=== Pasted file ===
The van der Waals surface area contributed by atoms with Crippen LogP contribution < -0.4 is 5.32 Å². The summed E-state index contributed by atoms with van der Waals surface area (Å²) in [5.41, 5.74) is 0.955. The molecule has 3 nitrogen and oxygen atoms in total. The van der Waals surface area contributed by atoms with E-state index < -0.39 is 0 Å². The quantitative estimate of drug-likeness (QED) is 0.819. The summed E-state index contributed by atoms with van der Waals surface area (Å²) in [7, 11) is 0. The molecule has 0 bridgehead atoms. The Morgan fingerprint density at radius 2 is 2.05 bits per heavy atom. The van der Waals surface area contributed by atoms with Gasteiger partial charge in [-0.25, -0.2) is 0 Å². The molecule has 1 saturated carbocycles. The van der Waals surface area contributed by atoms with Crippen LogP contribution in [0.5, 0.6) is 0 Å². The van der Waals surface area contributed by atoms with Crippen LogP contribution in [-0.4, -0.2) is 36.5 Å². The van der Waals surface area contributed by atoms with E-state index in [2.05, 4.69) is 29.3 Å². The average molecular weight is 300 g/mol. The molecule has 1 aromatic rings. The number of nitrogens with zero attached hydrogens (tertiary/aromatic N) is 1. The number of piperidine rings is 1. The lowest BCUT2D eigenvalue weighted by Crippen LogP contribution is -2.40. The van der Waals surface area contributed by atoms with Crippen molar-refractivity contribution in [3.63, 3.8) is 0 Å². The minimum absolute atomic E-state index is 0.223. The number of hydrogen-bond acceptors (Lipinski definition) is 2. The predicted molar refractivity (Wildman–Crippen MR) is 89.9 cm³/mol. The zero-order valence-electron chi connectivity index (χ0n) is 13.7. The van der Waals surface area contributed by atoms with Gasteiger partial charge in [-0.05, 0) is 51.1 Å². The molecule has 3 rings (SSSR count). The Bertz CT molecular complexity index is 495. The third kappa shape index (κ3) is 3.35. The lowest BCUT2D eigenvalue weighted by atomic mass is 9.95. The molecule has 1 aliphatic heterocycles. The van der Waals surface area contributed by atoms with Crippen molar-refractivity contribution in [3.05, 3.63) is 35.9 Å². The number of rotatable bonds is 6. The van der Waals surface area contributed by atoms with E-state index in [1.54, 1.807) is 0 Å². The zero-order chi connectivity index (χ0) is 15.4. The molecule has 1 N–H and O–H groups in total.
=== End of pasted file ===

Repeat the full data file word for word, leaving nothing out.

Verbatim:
The van der Waals surface area contributed by atoms with Crippen LogP contribution < -0.4 is 5.32 Å². The summed E-state index contributed by atoms with van der Waals surface area (Å²) in [5.41, 5.74) is 0.955. The molecule has 3 nitrogen and oxygen atoms in total. The van der Waals surface area contributed by atoms with E-state index < -0.39 is 0 Å². The quantitative estimate of drug-likeness (QED) is 0.819. The summed E-state index contributed by atoms with van der Waals surface area (Å²) in [7, 11) is 0. The molecule has 0 bridgehead atoms. The Morgan fingerprint density at radius 2 is 2.05 bits per heavy atom. The van der Waals surface area contributed by atoms with Gasteiger partial charge in [-0.25, -0.2) is 0 Å². The molecule has 1 saturated carbocycles. The van der Waals surface area contributed by atoms with Crippen LogP contribution in [0.5, 0.6) is 0 Å². The van der Waals surface area contributed by atoms with Crippen LogP contribution in [-0.4, -0.2) is 36.5 Å². The van der Waals surface area contributed by atoms with E-state index in [2.05, 4.69) is 29.3 Å². The average molecular weight is 300 g/mol. The molecule has 1 aromatic rings. The number of nitrogens with zero attached hydrogens (tertiary/aromatic N) is 1. The number of piperidine rings is 1. The lowest BCUT2D eigenvalue weighted by Crippen LogP contribution is -2.40. The van der Waals surface area contributed by atoms with Crippen molar-refractivity contribution in [3.63, 3.8) is 0 Å². The minimum absolute atomic E-state index is 0.223. The number of hydrogen-bond acceptors (Lipinski definition) is 2. The predicted molar refractivity (Wildman–Crippen MR) is 89.9 cm³/mol. The zero-order valence-electron chi connectivity index (χ0n) is 13.7. The van der Waals surface area contributed by atoms with Gasteiger partial charge in [-0.05, 0) is 51.1 Å². The molecule has 3 rings (SSSR count). The Bertz CT molecular complexity index is 495. The third kappa shape index (κ3) is 3.35. The lowest BCUT2D eigenvalue weighted by atomic mass is 9.95. The molecule has 1 aliphatic heterocycles. The van der Waals surface area contributed by atoms with Crippen molar-refractivity contribution in [3.05, 3.63) is 35.9 Å². The number of rotatable bonds is 6. The van der Waals surface area contributed by atoms with E-state index in [1.54, 1.807) is 0 Å². The zero-order chi connectivity index (χ0) is 15.4. The molecule has 1 N–H and O–H groups in total.